This blog is written with my SITA Chair ‘hat’ on… As some of you may know, SITA is the “Societe Internationale de Telecommunications Aeronautique”, founded 62 years ago to provide telecommunications to airlines.
Earlier this month, SITA announced its programme to build the Air Transport Community Cloud, dedicated to the aviation industry.
Now, ‘the Cloud’ is a much over-hyped concept – especially by IT suppliers. Seemingly not a day goes past without some cumulo-nimbus decorated piece of supplier propaganda dropping into my inbox! But last June I went on record at the 2010 Airline Business IT Summit as saying the Cloud is one of my “Big 4 C” trends for the next decade for Airline IT. Had I succumbed to the supplier hype?
Well, I hope not. I still believe Cloud Computing is one of the major trends of the current decade, not least because it enables the CIO to become the best friend of the CFO and their CEO, by accessing economies of scale at the same time as increasing business flexibility.
This is because – if well executed – the Cloud allows normal companies in normal industries to access flexible computing processing and storage capabilities comparable to – and sometimes provided by – companies of the scale of Google, IBM, Orange, eBay or Microsoft.
What is this magical Cloud then? Well, as with all hype there as many definitions as suppliers. To me, the Cloud is the provision of a shared computing service remotely from the user, which is charged on a business usage basis. The cost of the hardware and operating systems, the cost of licences and so forth, is aggregated and borne by the supplier. This enables you as a IT provider to acquire your basic computer processing at costs lower than you could on your own and to use them when you want them.
It can be used to switch on and switch off test systems. It can be used to provide for peak loading. It can be used to provide fundamental services.
This development is very much helped by the arrival of the Internet and web connectivity. Thus Software as a Service is provided in the Cloud.
Indeed, the air transport industry (ATI) is no stranger to such Clouds. In my definition of a Cloud, the airlines’ invention – the Global Distribution Systems (GDSs) – is one, and thus Amadeus, Sabre, Galileo and Worldspan are Cloud Computing providers – they just did it with older technologies.
Some background about how SITA got here may – I hope – be interesting, plus some explanation of why we believe this is going to be a winner for the SITA’s Community Concept.
This hit me in a flash almost two years ago (check out last year’s ATI Summit video, where I talk about this) and I have been encouraging SITA to develop the Air Transport Cloud programme since then. This is because the Cloud is a service that is particularly well suited to SITA with our unique Community services, the telecommunications infrastructure for which is provided on a not-for-profit basis for the whole Air Transport Industry.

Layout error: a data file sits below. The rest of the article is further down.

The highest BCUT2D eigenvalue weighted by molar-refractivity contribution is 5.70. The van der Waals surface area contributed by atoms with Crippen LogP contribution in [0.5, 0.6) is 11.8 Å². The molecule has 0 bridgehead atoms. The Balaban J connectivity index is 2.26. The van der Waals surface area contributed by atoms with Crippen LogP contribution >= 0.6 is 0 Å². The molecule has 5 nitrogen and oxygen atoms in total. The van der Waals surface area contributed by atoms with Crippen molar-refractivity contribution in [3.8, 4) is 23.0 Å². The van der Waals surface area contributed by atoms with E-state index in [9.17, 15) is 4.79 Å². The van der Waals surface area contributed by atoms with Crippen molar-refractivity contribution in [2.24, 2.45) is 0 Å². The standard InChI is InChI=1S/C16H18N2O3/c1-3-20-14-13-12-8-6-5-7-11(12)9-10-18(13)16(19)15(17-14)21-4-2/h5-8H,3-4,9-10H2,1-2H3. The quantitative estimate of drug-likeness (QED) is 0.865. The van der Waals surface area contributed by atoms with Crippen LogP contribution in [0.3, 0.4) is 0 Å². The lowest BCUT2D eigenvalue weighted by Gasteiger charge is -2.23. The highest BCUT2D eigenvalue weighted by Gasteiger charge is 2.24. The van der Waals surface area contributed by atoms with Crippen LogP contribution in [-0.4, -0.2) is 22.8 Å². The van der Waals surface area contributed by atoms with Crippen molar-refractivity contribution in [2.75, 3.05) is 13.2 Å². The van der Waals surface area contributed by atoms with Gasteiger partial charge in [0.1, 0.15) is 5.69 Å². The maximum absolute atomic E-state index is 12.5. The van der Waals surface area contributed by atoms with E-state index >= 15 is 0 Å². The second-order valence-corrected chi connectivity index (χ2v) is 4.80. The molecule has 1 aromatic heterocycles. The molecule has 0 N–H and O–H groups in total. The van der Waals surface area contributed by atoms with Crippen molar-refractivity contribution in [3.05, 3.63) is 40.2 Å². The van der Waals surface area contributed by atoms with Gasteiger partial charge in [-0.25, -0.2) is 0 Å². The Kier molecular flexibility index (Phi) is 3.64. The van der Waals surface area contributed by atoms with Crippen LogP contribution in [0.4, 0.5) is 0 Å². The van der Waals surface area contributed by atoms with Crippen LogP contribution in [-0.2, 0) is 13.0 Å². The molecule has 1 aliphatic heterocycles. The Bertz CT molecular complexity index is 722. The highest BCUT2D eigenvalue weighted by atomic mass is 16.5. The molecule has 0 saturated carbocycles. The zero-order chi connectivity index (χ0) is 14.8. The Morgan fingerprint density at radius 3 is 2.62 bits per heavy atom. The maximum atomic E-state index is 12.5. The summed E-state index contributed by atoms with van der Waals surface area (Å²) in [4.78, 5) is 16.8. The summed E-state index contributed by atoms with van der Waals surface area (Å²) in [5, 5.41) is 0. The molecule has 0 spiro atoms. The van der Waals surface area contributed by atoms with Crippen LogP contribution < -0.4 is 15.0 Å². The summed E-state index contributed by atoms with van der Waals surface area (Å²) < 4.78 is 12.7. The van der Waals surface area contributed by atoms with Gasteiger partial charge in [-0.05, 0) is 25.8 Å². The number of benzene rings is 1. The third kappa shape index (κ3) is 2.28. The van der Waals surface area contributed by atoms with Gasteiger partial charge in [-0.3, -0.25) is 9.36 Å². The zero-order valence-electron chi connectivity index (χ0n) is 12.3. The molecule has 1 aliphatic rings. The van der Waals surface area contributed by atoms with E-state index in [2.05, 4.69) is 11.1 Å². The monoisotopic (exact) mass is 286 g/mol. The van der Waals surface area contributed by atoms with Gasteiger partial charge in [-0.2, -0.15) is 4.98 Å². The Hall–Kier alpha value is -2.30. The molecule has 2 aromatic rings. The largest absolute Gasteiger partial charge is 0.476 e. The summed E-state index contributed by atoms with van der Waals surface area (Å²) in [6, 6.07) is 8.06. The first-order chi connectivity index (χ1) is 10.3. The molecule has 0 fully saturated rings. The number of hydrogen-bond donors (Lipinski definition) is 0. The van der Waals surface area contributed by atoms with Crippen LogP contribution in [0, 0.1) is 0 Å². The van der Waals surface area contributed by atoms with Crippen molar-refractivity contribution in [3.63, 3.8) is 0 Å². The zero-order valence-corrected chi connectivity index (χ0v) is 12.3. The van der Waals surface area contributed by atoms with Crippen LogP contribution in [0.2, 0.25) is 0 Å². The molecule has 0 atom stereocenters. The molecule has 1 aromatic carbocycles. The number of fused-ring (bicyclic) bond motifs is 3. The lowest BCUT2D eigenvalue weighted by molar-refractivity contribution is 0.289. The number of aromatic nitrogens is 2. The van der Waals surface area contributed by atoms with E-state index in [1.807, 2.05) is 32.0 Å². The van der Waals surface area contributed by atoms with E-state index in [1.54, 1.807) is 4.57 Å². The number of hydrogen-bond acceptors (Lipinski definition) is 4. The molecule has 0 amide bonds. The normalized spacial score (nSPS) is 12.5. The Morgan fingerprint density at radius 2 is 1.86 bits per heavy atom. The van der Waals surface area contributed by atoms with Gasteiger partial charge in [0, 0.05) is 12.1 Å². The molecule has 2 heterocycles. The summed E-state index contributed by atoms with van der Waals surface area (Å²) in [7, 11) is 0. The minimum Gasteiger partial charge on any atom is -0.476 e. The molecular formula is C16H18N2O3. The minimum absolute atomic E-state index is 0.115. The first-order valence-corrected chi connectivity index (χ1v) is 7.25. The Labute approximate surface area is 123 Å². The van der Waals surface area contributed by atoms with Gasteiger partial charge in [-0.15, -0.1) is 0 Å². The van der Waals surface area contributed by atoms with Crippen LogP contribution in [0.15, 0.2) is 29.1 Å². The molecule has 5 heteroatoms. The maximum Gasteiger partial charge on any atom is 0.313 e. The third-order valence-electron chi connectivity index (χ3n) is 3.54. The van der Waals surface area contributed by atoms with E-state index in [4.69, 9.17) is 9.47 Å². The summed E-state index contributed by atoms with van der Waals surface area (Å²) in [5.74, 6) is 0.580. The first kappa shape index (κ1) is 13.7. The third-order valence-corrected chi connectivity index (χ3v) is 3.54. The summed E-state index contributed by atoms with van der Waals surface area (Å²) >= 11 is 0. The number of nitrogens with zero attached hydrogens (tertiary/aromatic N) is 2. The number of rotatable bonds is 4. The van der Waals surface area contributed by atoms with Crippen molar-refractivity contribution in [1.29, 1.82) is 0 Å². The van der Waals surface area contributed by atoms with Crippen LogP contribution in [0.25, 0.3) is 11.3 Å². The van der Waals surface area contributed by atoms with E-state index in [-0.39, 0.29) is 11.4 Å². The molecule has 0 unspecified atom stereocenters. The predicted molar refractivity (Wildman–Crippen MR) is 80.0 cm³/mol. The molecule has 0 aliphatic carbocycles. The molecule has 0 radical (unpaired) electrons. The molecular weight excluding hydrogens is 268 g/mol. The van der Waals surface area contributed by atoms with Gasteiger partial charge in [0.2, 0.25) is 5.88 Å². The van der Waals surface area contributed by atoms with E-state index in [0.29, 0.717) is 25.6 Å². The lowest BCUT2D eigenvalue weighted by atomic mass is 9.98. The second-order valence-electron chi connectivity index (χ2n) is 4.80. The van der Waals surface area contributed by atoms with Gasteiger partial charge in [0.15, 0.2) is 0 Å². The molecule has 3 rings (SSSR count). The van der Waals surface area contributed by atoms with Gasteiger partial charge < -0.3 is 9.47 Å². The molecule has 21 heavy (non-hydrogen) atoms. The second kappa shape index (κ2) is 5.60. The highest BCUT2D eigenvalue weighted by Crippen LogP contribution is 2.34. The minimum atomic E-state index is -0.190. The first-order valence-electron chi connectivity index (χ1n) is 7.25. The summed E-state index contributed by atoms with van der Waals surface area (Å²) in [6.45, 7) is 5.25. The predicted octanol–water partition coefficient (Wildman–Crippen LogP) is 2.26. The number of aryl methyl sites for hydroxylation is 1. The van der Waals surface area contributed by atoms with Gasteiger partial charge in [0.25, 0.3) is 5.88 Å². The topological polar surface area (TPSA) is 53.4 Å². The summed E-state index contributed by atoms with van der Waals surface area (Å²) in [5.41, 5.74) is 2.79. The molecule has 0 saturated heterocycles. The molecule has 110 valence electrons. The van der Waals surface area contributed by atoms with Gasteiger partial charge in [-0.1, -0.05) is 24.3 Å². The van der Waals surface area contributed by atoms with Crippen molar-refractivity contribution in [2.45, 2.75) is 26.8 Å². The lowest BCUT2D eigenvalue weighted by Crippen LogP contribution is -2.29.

SITA’s investment in shared Cloud Computing infrastructure is now well underway and the ATI Cloud applications and the SITA Cloud services will be going live from June. They will include infrastructure, platform, desktop and software-as-a-service offerings. Even better, the Infrastructure Cloud Services will be provided by SITA as a Community Service on a not-for-profit basis to all SITA Members!
As I recall, the Cloud came up at a SITA joint Board/Executive Strategy Day way back in 2009. As I said, it is not a new idea for air transport. We already access economies of scale in terms of reservations and check-in, where airlines pay per passenger boarded for a centrally hosted service by the GDSs and SITA.
However, the idea of extending this to a wider range of services, facilitated by the new technologies in datacentres, networks and software-as-a-service, is absolutely made for SITA; since SITA uniquely has global network connections to almost every major airline and every major airport in the World.
Francesco Violante (SITA’s CEO) and SITA’s Vision has been that the air transport industry’s very special needs are brilliantly suited to an Industry Cloud. Each flight that takes off is of course a miracle of process and systems integration: involving many different entities including airlines, airports, manufacturers and GDSs that share numerous business applications and for that take-off to occur safely and efficiently, they must co-operate across the complex air transport eco-system. The aviation industry operates within complex national, regional and global regulations and standards.
SITA has therefore built an integrated cloud combining network and IT infrastructure solely dedicated to and – best of all – specifically tailored to the air transport industry and our integration complexities.
Our SITA Air Transport Community Cloud is based on six large regional virtual data centres across five continents; together with virtual data centres based at large airports. Services will be delivered through regional portals, providing airline CIOs with on-demand computing. Every end-users will be no more than 100 milliseconds away from one of the SITA data centres.
And the SITA Air Transport Cloud will not just be limited to SITA apps: as well as providing the basic applications to run an airline or an airport, we are going to provide the platform for independent software vendors and application service providers to distribute their applications to aviation customers.
So I really believe the ATI Cloud is a game changer for the air transport industry. Airline and airports around the world can have their applications instantly and flexibly.
Watch for developments. I think the Cloud will revolutionise ATI technology, both in service and in time in cost. We have seen this happen already in passenger service systems (PSS), and the Cloud makes this open to all air transport services.